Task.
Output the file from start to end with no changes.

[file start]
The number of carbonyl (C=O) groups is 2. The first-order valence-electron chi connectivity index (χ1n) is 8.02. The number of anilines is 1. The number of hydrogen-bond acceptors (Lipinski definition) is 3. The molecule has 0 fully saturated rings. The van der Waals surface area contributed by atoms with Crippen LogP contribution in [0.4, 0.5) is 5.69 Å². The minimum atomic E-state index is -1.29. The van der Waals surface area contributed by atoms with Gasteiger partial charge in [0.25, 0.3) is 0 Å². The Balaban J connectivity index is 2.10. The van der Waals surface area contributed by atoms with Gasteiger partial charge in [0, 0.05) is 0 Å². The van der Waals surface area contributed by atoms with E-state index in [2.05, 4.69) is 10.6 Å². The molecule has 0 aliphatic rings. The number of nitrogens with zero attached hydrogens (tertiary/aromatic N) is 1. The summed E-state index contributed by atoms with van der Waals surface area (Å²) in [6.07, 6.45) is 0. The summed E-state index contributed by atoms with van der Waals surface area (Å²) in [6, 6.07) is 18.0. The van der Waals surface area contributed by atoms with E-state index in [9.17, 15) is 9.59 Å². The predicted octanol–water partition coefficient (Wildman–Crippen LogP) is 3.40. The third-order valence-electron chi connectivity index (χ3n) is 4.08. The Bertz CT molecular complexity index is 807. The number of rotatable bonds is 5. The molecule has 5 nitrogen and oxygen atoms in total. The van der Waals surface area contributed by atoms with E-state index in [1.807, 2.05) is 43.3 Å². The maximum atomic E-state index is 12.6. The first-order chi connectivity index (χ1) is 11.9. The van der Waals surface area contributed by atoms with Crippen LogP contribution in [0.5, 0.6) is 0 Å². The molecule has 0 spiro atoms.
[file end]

The number of carbonyl (C=O) groups is 2. The first-order valence-electron chi connectivity index (χ1n) is 8.02. The number of anilines is 1. The number of hydrogen-bond acceptors (Lipinski definition) is 3. The molecule has 0 fully saturated rings. The van der Waals surface area contributed by atoms with Crippen LogP contribution in [0.4, 0.5) is 5.69 Å². The minimum atomic E-state index is -1.29. The van der Waals surface area contributed by atoms with Gasteiger partial charge in [0.25, 0.3) is 0 Å². The Balaban J connectivity index is 2.10. The van der Waals surface area contributed by atoms with Gasteiger partial charge in [0, 0.05) is 0 Å². The van der Waals surface area contributed by atoms with E-state index in [2.05, 4.69) is 10.6 Å². The molecule has 0 aliphatic rings. The number of nitrogens with zero attached hydrogens (tertiary/aromatic N) is 1. The summed E-state index contributed by atoms with van der Waals surface area (Å²) in [6.07, 6.45) is 0. The summed E-state index contributed by atoms with van der Waals surface area (Å²) in [6, 6.07) is 18.0. The van der Waals surface area contributed by atoms with E-state index in [9.17, 15) is 9.59 Å². The predicted octanol–water partition coefficient (Wildman–Crippen LogP) is 3.40. The third-order valence-electron chi connectivity index (χ3n) is 4.08. The Bertz CT molecular complexity index is 807. The number of rotatable bonds is 5. The molecule has 5 nitrogen and oxygen atoms in total. The van der Waals surface area contributed by atoms with E-state index in [1.807, 2.05) is 43.3 Å². The maximum atomic E-state index is 12.6. The first-order chi connectivity index (χ1) is 11.9. The van der Waals surface area contributed by atoms with Crippen LogP contribution in [0.5, 0.6) is 0 Å². The molecule has 0 spiro atoms.